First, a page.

& if our children should take after us,
what then? It is not easy, after all,
to cut wrists, or like wounded panthers
lick wounds, then stagger past danger zones
only to confront the circle of the moon:
once more, to cut ourselves to the bone
or whimper stupidly in forgotten rooms—
worse, strike infants with a fusillade of stones:
knives flashing like lightning in the air
hands eluding the clasp of febrile hands
hair turning into mask like black water over tears
We cannot go on like this forever:
If indeed our children should take after us,
what then?
somewhere, a tribe of women is bidding
joyful adieux to a journeying sister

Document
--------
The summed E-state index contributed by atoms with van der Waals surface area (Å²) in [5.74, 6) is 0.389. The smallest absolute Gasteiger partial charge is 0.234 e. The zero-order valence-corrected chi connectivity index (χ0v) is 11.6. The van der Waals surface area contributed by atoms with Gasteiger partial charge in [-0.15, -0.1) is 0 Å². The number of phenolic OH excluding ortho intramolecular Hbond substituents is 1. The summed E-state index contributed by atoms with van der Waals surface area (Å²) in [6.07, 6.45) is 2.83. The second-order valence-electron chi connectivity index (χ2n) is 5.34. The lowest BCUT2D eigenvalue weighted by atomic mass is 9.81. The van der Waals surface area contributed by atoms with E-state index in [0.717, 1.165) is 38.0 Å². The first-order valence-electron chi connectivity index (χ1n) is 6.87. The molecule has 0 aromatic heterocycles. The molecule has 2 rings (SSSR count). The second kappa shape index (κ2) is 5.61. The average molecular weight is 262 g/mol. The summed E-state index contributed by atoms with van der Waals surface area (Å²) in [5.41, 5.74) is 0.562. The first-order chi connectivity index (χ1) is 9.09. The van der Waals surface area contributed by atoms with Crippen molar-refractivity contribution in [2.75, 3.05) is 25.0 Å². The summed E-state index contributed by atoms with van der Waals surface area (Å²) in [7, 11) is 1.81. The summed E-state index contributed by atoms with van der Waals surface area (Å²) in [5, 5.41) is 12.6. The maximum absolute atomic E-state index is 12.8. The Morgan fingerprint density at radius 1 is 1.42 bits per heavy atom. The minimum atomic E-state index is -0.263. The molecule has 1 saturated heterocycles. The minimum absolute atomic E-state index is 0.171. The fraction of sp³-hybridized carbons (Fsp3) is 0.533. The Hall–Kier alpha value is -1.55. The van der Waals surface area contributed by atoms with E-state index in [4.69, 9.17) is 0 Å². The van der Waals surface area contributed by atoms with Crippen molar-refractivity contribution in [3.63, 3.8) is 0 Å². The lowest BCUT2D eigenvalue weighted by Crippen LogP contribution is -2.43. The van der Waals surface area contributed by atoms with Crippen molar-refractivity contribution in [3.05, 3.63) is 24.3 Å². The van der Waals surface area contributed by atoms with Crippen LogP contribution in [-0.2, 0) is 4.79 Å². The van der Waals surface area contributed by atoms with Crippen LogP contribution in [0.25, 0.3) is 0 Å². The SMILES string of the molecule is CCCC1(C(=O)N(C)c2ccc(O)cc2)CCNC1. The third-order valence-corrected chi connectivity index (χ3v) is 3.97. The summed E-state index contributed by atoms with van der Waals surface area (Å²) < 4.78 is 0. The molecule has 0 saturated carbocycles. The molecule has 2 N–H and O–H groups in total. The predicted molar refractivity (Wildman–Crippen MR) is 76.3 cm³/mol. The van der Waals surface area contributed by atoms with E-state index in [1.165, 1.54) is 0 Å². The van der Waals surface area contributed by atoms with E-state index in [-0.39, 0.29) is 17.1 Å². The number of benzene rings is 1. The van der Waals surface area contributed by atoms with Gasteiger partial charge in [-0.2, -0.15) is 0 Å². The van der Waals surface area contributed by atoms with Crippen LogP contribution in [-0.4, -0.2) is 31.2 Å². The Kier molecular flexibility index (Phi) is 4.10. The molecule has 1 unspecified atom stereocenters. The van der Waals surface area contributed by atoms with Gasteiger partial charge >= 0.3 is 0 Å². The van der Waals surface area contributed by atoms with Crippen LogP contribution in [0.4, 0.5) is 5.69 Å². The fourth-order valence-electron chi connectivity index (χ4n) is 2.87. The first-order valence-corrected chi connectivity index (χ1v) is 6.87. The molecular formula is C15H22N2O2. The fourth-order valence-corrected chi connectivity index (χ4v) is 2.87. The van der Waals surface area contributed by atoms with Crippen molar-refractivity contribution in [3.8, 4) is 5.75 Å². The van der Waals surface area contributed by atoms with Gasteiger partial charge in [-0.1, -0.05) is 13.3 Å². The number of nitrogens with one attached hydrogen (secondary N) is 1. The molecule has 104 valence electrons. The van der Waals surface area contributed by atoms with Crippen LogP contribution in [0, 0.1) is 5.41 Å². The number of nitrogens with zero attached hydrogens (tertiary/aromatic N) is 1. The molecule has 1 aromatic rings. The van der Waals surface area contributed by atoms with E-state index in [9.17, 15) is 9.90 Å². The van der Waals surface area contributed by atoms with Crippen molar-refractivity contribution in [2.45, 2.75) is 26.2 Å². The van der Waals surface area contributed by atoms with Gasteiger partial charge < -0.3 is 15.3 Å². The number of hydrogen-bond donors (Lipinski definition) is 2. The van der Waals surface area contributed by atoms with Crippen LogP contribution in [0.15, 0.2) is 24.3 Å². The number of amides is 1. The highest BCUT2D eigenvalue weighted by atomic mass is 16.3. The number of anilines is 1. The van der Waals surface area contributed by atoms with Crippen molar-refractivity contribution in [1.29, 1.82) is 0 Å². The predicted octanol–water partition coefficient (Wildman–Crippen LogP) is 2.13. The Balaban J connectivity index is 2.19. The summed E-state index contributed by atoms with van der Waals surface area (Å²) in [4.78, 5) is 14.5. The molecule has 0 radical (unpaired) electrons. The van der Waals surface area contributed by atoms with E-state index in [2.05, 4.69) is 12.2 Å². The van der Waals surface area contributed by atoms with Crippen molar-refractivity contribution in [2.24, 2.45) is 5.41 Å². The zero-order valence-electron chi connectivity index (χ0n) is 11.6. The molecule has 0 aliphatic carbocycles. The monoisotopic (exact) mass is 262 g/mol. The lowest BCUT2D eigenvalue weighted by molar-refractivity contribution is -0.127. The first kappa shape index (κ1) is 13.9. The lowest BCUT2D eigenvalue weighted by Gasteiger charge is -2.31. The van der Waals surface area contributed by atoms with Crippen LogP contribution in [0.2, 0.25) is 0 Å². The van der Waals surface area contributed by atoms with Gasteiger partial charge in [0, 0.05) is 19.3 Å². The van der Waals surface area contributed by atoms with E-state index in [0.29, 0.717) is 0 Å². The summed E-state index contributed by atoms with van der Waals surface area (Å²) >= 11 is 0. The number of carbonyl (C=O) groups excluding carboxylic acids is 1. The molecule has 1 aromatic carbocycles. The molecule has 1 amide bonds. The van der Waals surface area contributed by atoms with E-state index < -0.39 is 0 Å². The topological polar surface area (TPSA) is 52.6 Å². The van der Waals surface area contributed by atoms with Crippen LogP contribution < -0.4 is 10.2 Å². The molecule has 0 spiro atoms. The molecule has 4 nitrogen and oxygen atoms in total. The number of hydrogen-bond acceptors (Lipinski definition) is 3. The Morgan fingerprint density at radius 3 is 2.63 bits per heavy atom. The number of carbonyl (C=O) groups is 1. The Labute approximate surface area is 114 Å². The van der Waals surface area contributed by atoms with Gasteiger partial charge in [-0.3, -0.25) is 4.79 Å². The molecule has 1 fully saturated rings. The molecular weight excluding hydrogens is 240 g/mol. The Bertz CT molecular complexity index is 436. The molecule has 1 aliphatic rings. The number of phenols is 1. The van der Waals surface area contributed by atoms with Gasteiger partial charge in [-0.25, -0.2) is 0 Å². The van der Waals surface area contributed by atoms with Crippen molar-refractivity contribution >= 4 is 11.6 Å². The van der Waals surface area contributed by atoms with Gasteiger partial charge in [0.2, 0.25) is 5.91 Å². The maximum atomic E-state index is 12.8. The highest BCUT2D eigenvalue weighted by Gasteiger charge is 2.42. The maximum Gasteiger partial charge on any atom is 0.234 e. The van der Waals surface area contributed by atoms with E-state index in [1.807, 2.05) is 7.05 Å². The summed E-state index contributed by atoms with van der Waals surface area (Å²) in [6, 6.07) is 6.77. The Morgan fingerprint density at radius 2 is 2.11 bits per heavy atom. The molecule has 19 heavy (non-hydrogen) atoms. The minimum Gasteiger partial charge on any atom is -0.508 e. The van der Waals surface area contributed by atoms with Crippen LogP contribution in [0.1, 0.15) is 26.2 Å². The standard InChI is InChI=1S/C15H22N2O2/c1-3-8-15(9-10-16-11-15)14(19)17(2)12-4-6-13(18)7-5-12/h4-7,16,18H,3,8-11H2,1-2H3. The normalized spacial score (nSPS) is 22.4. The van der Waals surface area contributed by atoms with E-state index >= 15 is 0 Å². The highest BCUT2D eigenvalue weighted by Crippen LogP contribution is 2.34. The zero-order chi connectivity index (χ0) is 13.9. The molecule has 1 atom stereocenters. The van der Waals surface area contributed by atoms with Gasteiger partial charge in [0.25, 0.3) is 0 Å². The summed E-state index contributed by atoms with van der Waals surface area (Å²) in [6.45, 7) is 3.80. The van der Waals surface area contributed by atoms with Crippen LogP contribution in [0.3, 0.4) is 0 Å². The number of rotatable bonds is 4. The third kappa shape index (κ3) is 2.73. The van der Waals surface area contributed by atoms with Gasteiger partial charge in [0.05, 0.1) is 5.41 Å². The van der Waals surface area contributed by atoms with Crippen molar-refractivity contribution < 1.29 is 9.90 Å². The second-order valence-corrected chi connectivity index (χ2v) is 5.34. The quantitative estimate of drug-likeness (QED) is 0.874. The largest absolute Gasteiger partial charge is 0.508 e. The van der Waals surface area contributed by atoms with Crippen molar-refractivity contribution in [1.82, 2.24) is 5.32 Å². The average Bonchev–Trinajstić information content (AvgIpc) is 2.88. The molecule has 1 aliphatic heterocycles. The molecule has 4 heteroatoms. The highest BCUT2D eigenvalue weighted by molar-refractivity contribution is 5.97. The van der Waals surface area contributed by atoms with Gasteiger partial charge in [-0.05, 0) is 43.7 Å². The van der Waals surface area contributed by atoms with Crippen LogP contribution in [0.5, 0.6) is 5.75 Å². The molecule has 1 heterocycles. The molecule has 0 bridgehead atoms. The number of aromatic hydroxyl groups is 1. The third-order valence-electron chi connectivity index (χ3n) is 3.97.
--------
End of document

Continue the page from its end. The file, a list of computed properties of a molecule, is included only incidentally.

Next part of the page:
somehow, a tribe of children is offering
wild flowers to Mahal na Ina
sometime, a tribe of warriors will be dancing
the death of partriarchs
& the bells on the hill that sound the alarum
of dawn & evening,
hearths that smell
of corn & venison,
flutes that rise
above the wind,
tambourines that exorcise
spirits of evil centuries
tell us,
who are dying & about to die,
that our children who come from us
are no longer us,
bled of love’s vernal poison.

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One Response to Silences/XX

  1. kimosabe27 says:

    The passion of this poem still freshly reverberates twenty years since I gingerly lifted the pages of Quadratic Silences; a solitary figure in the dusty corner of the once extant Popular Bookstore. It’s quite profound in some sense. The bookstore being demolished to pave way for some architectural monstrosity, yet the memories and the poetry continue to linger.

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